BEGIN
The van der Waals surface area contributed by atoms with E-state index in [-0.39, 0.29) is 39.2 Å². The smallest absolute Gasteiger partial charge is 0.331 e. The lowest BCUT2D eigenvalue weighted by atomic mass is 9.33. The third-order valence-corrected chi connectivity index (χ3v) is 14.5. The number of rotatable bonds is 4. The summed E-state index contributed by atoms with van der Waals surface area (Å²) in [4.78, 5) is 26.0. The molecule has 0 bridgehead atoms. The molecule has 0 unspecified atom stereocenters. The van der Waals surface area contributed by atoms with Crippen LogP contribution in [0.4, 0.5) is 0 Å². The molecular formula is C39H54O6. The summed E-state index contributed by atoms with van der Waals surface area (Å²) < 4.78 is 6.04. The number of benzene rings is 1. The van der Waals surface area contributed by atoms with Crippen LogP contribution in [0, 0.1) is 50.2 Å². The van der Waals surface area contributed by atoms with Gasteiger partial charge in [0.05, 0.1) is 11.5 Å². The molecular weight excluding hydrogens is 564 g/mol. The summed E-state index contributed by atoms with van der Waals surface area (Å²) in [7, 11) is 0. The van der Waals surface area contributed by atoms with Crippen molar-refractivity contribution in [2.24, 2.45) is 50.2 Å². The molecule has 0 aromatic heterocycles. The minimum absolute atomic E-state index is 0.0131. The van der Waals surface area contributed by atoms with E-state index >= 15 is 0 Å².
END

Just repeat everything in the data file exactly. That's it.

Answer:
The van der Waals surface area contributed by atoms with E-state index in [-0.39, 0.29) is 39.2 Å². The smallest absolute Gasteiger partial charge is 0.331 e. The lowest BCUT2D eigenvalue weighted by atomic mass is 9.33. The third-order valence-corrected chi connectivity index (χ3v) is 14.5. The number of rotatable bonds is 4. The summed E-state index contributed by atoms with van der Waals surface area (Å²) in [4.78, 5) is 26.0. The molecule has 0 bridgehead atoms. The molecule has 0 unspecified atom stereocenters. The van der Waals surface area contributed by atoms with Crippen LogP contribution in [0.4, 0.5) is 0 Å². The molecular formula is C39H54O6. The summed E-state index contributed by atoms with van der Waals surface area (Å²) < 4.78 is 6.04. The number of benzene rings is 1. The van der Waals surface area contributed by atoms with Crippen LogP contribution in [0, 0.1) is 50.2 Å². The van der Waals surface area contributed by atoms with Gasteiger partial charge in [0.05, 0.1) is 11.5 Å². The molecular weight excluding hydrogens is 564 g/mol. The summed E-state index contributed by atoms with van der Waals surface area (Å²) in [7, 11) is 0. The van der Waals surface area contributed by atoms with Crippen molar-refractivity contribution in [2.24, 2.45) is 50.2 Å². The molecule has 0 aromatic heterocycles. The minimum absolute atomic E-state index is 0.0131. The van der Waals surface area contributed by atoms with E-state index >= 15 is 0 Å².